ENGAGING COMMUNITY STAKEHOLDERS TO REDUCE MENTAL HEALTH INEQUITIES IN THE HISPANIC COMMUNITY
September 21, 2023
12:30 P.M. – 2:00 P.M. ET
About the Webinar
Latinx adults in the United States with serious mental illness (e.g., schizophrenia, bipolar disorder) face numerous health and health care inequities which contribute to premature mortality in this historically marginalized and underserved population. In this webinar, Dr. Cabassa will discuss his recently published book “Addressing Health Inequities in People with Serious Mental Illness: A Call to Action”, in which he examines the multiple factors that contribute to these health inequities and ways to solve them.
About the Speaker
Leopoldo J. Cabassa, Ph.D., M.S.W.
Professor, Director, PhD Program in Social Work
Brown School at Washington University
Dr. Leopoldo J. Cabassa is a Puerto Rican social worker. He is a Professor, Director of the Social Work PhD Program, and Co-Director of the Center for Mental Health Services Research at the George Warren Brown School of Social Work at Washington University in St. Louis. He is a faculty affiliate at the Center for the Study of Race, Ethnicity, and Equity and he is a faculty scholar at the Institute for Public Health.
Dr. Cabassa’s research centers on examining physical and mental health inequities in historically marginalized racial and ethnic populations with serious mental illness (; e.g., schizophrenia, major depression, bipolar disorder). His work blends quantitative and qualitative methods, health disparities research, community engagement, intervention research, and implementation science. His research has been supported by the National Institute of Mental Health, the New York State Office of Mental Health, the National Institute on Minority Health and Health Disparities, Substance Abuse and Mental Health Services Administration, and the Robert Wood Johnson Foundation. Dr. Cabassa is a fellow of the Society for Social Work and Research and the American Academy of Social Work & Social Welfare. He is currently a member of the NIH Center for Scientific Review Advisory Council. His scholarship is making significant contributions in three areas: improving depression literacy and reducing stigma toward mental illness in Latin American communities in the United States; 2) reducing physical health disparities in racial/ethnic minorities with SMI; and 3) improving the health and well-being of young adults experiencing first-episode psychosis.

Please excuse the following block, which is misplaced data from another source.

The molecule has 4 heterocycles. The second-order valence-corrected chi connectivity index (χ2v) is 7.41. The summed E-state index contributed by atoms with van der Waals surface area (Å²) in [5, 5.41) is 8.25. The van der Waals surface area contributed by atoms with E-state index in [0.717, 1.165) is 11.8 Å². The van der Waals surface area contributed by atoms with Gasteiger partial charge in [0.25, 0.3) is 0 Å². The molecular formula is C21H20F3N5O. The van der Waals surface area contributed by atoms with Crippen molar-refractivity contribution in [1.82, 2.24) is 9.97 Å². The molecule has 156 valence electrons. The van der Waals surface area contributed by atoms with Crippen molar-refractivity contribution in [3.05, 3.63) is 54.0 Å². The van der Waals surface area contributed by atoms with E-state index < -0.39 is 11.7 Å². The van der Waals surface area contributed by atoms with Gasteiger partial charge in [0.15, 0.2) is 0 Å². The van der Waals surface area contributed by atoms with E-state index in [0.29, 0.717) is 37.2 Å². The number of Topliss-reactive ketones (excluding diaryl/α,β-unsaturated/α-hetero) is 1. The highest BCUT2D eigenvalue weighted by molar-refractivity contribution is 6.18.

His Postdoctoral Fellowship was completed at the University of Southern California, School of Social Work. He completed his Doctor of Philosophy and Master of Social Work at the George Warren Brown School of Social Work, and bachelor’s degree at Washington University in St. Louis, MO.
About the Moderator
Lauren Hill, Ph.D.
Office for Disparities Research and Workforce Diversity, NIMH
Dr. Lauren Hill is the Deputy Director of the Office for Disparities Research and Workforce Diversity (ODWD) at the National Institute of Mental Health (NIMH). ODWD advances NIMH efforts to promote equity in research, to address the mental health needs of individuals and communities negatively impacted by health disparities, and to promote diversity and inclusion for those underrepresented in the research workforce. Prior to joining ODWD, she was the Director of Research Training and Career Development in the NIMH Division of Services and Intervention Research, managing a large and diverse program of training grants and initiatives. Before coming to NIMH, Dr. Hill had faculty appointments in the Departments of Medical and Clinical Psychology (MPS) and Family Medicine at the Uniformed Services University of the Health Sciences F. Edward Hébert School of Medicine (USU) and was Director of the Education Core of the NIH-funded USU Center for Health Disparities Research and Education. Dr. Hill earned a bachelor’s degree in Biology-Psychology from Tufts University and a Ph.D. in Clinical Psychology at American University in Washington, DC. She completed a psychology internship in adult behavioral medicine at the University of Maryland School of Medicine and post-doctoral training at USU in community-partnered health disparities research.